Websites. Organizations often rely on their website to attract recruits. To increase traffic to their site, organizations take steps to increase their website in search engine ratings, and/or link their sites with other organizations or in areas frequented by simmers and online role-players. Organizations that have open websites - where anyone can view the message boards, download files, provide comprehensive information on the organization and its sims/RPGs - tend to attract more recruits.

Word of mouth. One of the most effective ways to recruit is to encourage members to get their friends to join. This allows an organization to grow organically, reinforcing existing social networks and attracting individuals who are known to others in the organization.


Each simming organization has strengths, and each develops a certain style and approach to simming/online role-playing as it grows. Such must be understood and marketed as part of any recruiting effort.

Organizations must also be mindful of their long term goals - are they seeking to become a large club and as such will take anyone who joins, are they looking to maintain current membership levels and replace a specific individual.

The point of recruiting is to get people who will fit into your organization, as such, it is vital to understand your organization, the type of people who you want to join, and market your recruiting efforts accordingly.


Always be sure to be honest in all recruiting efforts. Do not exaggerate or lie to potential applicants. Some groups like to advertise that they offer 20 sims but when people find out only 4 of these are active they are left with a bad taste in their mouths and leave. They may also be interested in a specific game you list that is not active and if they cannot get that game they will become discouraged. It is also important to ensure honesty in recruiting for if a person is lead to believe one thing, but finds the organization to be different than advertised, they will become discouraged and leave. Better to attract one person who is looking for what you offer than 10 people who are duped into joining and do not stay.


All recruiting material should be edited to ensure proper grammar and spelling. Use active, vivid words in ads. Be short and concise, grabbing a person's attention and directing them where to find more information if they are curious.

It is best to circulate recruiting ads among several members before they are posted - each person will provide insights and edits, making the ad better.


Beyond the simple mechanics of advertising and recruiting, having a high quality club will - on its own - attract new members. One should never loose sight of this fact. Even if you are a master recruiter and can get 50 people a month to join, if the sims/RPGs are of a low quality, no one will remain.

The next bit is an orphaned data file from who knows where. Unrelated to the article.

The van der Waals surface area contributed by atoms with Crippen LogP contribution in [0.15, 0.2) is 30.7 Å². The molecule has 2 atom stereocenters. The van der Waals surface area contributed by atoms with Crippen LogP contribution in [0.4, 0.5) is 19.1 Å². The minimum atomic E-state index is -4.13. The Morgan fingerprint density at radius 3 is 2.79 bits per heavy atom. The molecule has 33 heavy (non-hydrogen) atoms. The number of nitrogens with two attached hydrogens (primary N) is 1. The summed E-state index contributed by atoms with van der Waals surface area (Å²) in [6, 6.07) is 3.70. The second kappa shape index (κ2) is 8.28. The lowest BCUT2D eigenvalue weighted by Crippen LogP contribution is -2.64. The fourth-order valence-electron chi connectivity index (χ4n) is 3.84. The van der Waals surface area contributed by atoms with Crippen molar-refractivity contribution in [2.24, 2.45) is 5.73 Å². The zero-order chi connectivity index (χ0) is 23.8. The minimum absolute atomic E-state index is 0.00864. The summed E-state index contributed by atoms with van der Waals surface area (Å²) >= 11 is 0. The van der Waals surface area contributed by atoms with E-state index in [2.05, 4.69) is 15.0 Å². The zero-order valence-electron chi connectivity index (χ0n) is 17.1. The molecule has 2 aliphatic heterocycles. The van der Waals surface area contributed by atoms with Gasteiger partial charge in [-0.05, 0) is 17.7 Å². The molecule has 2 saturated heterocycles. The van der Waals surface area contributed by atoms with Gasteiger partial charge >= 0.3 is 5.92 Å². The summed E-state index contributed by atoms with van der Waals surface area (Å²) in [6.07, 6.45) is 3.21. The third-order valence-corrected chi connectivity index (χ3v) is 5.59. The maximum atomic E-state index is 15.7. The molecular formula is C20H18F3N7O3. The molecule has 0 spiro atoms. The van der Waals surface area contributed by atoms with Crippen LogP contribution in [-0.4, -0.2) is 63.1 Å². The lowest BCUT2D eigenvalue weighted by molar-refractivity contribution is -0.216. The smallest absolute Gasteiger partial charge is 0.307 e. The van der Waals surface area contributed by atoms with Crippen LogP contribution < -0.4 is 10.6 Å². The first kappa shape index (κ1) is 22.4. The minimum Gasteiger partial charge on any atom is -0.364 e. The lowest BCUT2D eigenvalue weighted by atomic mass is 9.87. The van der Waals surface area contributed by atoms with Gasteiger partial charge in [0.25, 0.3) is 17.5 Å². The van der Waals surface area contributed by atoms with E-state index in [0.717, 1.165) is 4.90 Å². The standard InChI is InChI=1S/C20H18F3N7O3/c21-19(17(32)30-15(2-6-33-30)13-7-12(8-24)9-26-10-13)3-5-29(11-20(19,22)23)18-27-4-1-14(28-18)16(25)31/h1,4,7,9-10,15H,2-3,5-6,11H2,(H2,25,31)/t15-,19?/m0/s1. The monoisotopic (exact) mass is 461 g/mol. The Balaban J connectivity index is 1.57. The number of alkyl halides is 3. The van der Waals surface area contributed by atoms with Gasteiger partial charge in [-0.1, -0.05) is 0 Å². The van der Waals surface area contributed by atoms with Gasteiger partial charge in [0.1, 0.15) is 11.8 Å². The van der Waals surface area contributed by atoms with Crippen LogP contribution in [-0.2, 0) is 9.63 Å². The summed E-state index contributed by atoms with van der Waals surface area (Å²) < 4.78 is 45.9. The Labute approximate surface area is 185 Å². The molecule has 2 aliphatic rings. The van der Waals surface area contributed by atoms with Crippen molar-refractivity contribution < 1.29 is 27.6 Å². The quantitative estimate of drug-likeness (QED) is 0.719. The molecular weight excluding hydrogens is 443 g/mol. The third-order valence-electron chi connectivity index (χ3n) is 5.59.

After a person is attracted to an organization, they need a way to join the club. However, because the ultimate point of recruiting is to get people who will become active and remain with the organization, attention must be paid to introducing and training the individual.


Most organizations put an application on their website for prospective members to fill out if they wish to join. Such application should be easily accessible. If it is hard to find, people will be unable to fill it out and join.

Depending on the setup of the organization, the application can be a simple document asking for basic contact info, or it can be a more detailed application asking a person to sign up for a sim/RPG and create a character on the spot.

After the application is submitted, the organization must have in place a way to process, approve, or reject the application, and a way to notify the individual of such.


After a person has applied to a simming organization, it is important to have someone respond to that person in a prompt fashion - no more than 24 hours is a norm - process their application, and introduce them to the organization.

To help orient a new member, many organizations send the person a welcome letter or guidebook. Some organizations assign a mentor to a new member to help guide the person and answer any questions they may have.


Some organizations offer formalized training to new members, requiring them to complete an "academy" where they are tough about the organization, introduced to its rules and style, and guided through a mock sim or RPG. Others simply assign the person to a sim/RPG and leave it to the host to train the individual, or to pick up the game on their own.

External linksEdit